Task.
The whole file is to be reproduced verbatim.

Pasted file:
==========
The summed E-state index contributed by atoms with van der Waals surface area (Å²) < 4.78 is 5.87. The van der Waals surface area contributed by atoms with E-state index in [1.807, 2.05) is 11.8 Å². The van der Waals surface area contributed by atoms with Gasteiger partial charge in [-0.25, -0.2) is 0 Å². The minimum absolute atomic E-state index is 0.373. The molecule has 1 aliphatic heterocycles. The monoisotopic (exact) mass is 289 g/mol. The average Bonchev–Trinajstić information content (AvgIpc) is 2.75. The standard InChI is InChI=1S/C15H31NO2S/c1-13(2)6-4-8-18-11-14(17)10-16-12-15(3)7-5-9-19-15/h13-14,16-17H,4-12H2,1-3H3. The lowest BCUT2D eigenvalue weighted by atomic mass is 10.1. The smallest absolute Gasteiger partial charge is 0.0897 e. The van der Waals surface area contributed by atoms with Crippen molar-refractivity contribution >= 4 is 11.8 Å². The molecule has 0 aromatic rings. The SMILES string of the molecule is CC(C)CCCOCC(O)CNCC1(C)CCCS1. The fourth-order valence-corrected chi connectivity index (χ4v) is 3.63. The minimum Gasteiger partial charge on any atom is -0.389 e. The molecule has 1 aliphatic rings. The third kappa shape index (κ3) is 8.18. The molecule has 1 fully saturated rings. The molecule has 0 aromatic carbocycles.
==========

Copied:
The summed E-state index contributed by atoms with van der Waals surface area (Å²) < 4.78 is 5.87. The van der Waals surface area contributed by atoms with E-state index in [1.807, 2.05) is 11.8 Å². The van der Waals surface area contributed by atoms with Gasteiger partial charge in [-0.25, -0.2) is 0 Å². The minimum absolute atomic E-state index is 0.373. The molecule has 1 aliphatic heterocycles. The monoisotopic (exact) mass is 289 g/mol. The average Bonchev–Trinajstić information content (AvgIpc) is 2.75. The standard InChI is InChI=1S/C15H31NO2S/c1-13(2)6-4-8-18-11-14(17)10-16-12-15(3)7-5-9-19-15/h13-14,16-17H,4-12H2,1-3H3. The lowest BCUT2D eigenvalue weighted by atomic mass is 10.1. The smallest absolute Gasteiger partial charge is 0.0897 e. The van der Waals surface area contributed by atoms with Crippen molar-refractivity contribution >= 4 is 11.8 Å². The molecule has 0 aromatic rings. The SMILES string of the molecule is CC(C)CCCOCC(O)CNCC1(C)CCCS1. The fourth-order valence-corrected chi connectivity index (χ4v) is 3.63. The minimum Gasteiger partial charge on any atom is -0.389 e. The molecule has 1 aliphatic rings. The third kappa shape index (κ3) is 8.18. The molecule has 1 fully saturated rings. The molecule has 0 aromatic carbocycles.